Same reason every author needs an editor.
Same reason why we need peer reviewers in a 360-degree feedback.
No fancy reasons. We all need another pair of eyes to tell our flaws.
Then why am I writing a blog post about it?
Because this question has been raised too many times and it lingered on in my mind. Do we really need QAs?
“We don’t need QAs. If a company like Facebook can pull it without QAs, why can’t we? We can do it with our Agile Programmers.” There is a possibility that you have often heard startup owners talk like this when they are asked how many test engineers they have in their team.
Well, I am not going to go into what happens with these startups. But say it, again- Do we really need QAs?
And, in a single breath, I am going to answer it- YES!
This simple question has opened doors to a lot of raised eyebrows, lots of smirks and lots of hatred. But trust me, I am on your side. The QA side.
All the QAs reading this post can relate to it. Your job title is QA, but they call you a ‘tester’. Your job is to find bugs. But there is so much more that you do. And still, they question your existence!
Allow me to paint a picture of how the world would look like if writing a program and testing it was a one person job-
- Hire coding ninjas who eat, breathe, sleep code.
- Ask them to write the code and a lot of automated tests for every small functionality
- Make them find their own faults
- Ask them to perform more Functional, Acceptance, Regression and Performance Testing.
- Make them write some extra logging and traceability code into the software so that you can easily pinpoint the lines of code which are not functioning as they should.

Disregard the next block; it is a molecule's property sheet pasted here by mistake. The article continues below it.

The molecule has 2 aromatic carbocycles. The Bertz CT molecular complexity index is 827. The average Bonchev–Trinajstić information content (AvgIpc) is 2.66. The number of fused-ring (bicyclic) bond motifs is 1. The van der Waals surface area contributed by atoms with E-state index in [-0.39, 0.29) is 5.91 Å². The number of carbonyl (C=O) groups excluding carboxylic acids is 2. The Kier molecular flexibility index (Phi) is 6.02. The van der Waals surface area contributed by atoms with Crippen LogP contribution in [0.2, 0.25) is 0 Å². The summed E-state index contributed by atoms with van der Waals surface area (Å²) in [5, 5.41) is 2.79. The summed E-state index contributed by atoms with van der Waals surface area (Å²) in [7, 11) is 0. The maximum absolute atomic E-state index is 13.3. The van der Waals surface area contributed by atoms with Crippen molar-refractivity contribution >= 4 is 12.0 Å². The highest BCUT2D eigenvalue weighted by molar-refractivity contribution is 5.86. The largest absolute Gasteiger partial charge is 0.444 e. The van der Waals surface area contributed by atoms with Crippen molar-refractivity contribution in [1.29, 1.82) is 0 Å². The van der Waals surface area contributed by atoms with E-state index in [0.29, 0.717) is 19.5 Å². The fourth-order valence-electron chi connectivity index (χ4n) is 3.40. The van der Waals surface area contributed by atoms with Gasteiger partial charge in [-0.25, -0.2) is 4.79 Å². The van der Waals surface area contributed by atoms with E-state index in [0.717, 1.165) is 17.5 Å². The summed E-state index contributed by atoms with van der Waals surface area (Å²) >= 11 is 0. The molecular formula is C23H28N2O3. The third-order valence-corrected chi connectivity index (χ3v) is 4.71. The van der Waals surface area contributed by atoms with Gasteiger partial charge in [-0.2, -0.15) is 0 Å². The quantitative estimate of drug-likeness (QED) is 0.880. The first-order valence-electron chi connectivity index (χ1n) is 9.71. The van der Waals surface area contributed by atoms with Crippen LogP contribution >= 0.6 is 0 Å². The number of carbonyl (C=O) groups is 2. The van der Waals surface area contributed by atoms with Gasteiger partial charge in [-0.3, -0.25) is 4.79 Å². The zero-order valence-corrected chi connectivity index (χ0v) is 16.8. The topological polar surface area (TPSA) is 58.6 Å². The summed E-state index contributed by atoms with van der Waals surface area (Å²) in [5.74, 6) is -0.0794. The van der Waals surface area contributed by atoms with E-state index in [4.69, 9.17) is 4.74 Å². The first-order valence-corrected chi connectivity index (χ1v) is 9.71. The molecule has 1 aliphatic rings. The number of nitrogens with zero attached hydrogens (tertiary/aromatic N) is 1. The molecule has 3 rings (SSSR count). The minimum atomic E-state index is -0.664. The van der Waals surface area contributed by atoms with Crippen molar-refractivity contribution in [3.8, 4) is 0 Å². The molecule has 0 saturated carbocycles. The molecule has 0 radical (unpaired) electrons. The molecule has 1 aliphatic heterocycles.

Do you see where we are headed?
We’re headed towards exhausting the programmer. Granted, developers can test their code, but being a programmer their primary goal is to design something that works. And just as a camel can’t see its hump, the programmers can’t catch their mistakes. Their motivations are much different than testers.
I can’t emphasize more but let me try to rephrase it in a more effective way-
You need constructive as well as destructive perspective
Did someone ask developers “why can’t they write a code without introducing any bugs”? No, right? That’s because producing a flawless working software is near to impossible. Software development is a complex process.
So when programmers write their code, they are more focused on solving the business problem and as the creator, they are always biased towards their own work. Even though developers perform their unit and integration tests, they are less motivated and less apt to discover defects in their own code.
But Quality Analysts have an eagle’s eye when it comes to finding code flaws. And it’s the role of testers to discover flaws in that design. It’s their job to see if the system does as intended. It’s their job to discover the possibility where the user will be stuck. They scout for real-world scenarios where users might face friction.
But that can be done with automatic test cases, no?
I am not against writing automation test cases. But, let’s try to be rational- depending on some code which does what you want it to do can again have some loopholes. That’s why even QAs do both manual and automation testing.
Testing is a cognitive activity. It is not something that can be performed by a machine. So if you write an automated test against a particular case, it will test against that particular test only. So that means you know the result in advance for an automated test case to run. Which is like glamor-testing. You are only doing it to prove that the machine works as per your whims.
However, when humans test, they ask “How do I know this works as it should? Let me tear it down to bits and pieces”. And that’s what brings all the bugs to bend their knee.
To be, or not to be. That is not the question.
The kind of environment in which we work today demands agility in every domain. Be it a programmer or a QA, everyone should know the agile way of things.
The only thing that should matter is that the quality of the product should not be compromised and should delight its end users. For that, I believe, QAs should adopt the Agile methodology and work alongside programmers to speed up the SDLC.
And as QA, I can only say that don’t be stuck with the age-old definition of a tester. Embrace the new definition with grace. You are now a Quality Assurance person.
Good luck with that!